February 14, 2011

Wrestling team performs well at OUA finals

Wrestling team performs well at OUA finals
Kenneth Grierson

Lakehead University’s wrestling team had a respectable showing at the OUA provincials held here in Thunder Bay on Saturday.

The women’s and men’s teams will now set their sights on the CIS nationals after coming in third and fourth, respectively, at this weekend’s provincials. The CIS nationals are being held at Lakehead in two weeks time.

On the men’s side, Gaston Tardif and Jason Bresele won gold for Lakehead in their weight classes while Dustin Helwig, Colten Woznow, and Trevor Steffler all took bronze. LU Wrestling coach Brock Curtis had expected Tardif to challenge for gold after collecting a silver and bronze medal over the last few years, and Tardif did not disappoint.

Curtis’s expectations for the women’s team were certainly met as well. Every girl medaled in their respective weight class and will compete at nationals. Aislynn Torfason and Nicole Plummer each earned a gold medal for their efforts while Jes Smith wrestled her way to silver.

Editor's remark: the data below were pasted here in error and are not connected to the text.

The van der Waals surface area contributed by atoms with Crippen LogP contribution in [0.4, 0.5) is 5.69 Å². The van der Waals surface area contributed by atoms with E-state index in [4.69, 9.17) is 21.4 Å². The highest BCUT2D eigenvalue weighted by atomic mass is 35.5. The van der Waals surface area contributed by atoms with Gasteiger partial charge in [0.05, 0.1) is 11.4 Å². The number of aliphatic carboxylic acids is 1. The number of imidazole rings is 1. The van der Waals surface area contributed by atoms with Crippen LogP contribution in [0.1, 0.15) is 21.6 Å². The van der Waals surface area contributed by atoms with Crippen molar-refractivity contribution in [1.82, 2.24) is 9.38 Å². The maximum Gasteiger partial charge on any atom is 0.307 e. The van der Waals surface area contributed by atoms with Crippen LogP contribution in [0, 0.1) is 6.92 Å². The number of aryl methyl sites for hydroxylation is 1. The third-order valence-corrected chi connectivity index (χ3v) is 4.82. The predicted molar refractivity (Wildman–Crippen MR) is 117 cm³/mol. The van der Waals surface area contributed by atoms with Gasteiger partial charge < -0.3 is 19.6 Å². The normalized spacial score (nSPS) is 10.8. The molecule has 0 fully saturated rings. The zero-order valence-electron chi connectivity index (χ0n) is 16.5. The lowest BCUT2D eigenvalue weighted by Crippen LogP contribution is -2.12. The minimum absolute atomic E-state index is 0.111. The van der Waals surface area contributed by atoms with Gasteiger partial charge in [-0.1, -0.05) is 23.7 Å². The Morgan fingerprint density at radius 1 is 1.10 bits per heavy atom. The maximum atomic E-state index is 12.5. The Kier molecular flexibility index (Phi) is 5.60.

Jessica Bershatsky, Alexi Kreps, and Karleah Bonk rounded out the women’s medals with bronze.

The women’s overall third place finish can be attributed to the fact that they only had six women competing in the eight possible weight classes. First place Brock had a wrestler in each category, but actually scored less individually than LU.

The men’s team should be buoyed by the fact that only seven points separated their fourth place result of 58 points from the first place showing of Guelph’s 65 points. Had a few more fights finished in the team’s favour, LU would be provincial champions.

Trevor Steffler was satisfied with his third place finish in the Men’s 130 kilogram weight class. This was the Geography student’s first year of competition.

“My goal was to be in the top three and to leave it all out there,” he said, and he did just that.

Though admittedly nervous before his matches, he said the nerves melted away as soon as the whistle blew and the match began.

Steffler explained that he doesn’t bother trying to size up his competition, and instead focuses on his own strategy.

“The best way to do it is you don’t size them up – you wrestle your style. Sure, it’s good to know if this guy likes to do this or that guy likes to do that, but you just want to wrestle your game plan. Be confident.”

Article photo by David Scherbarth, Argus

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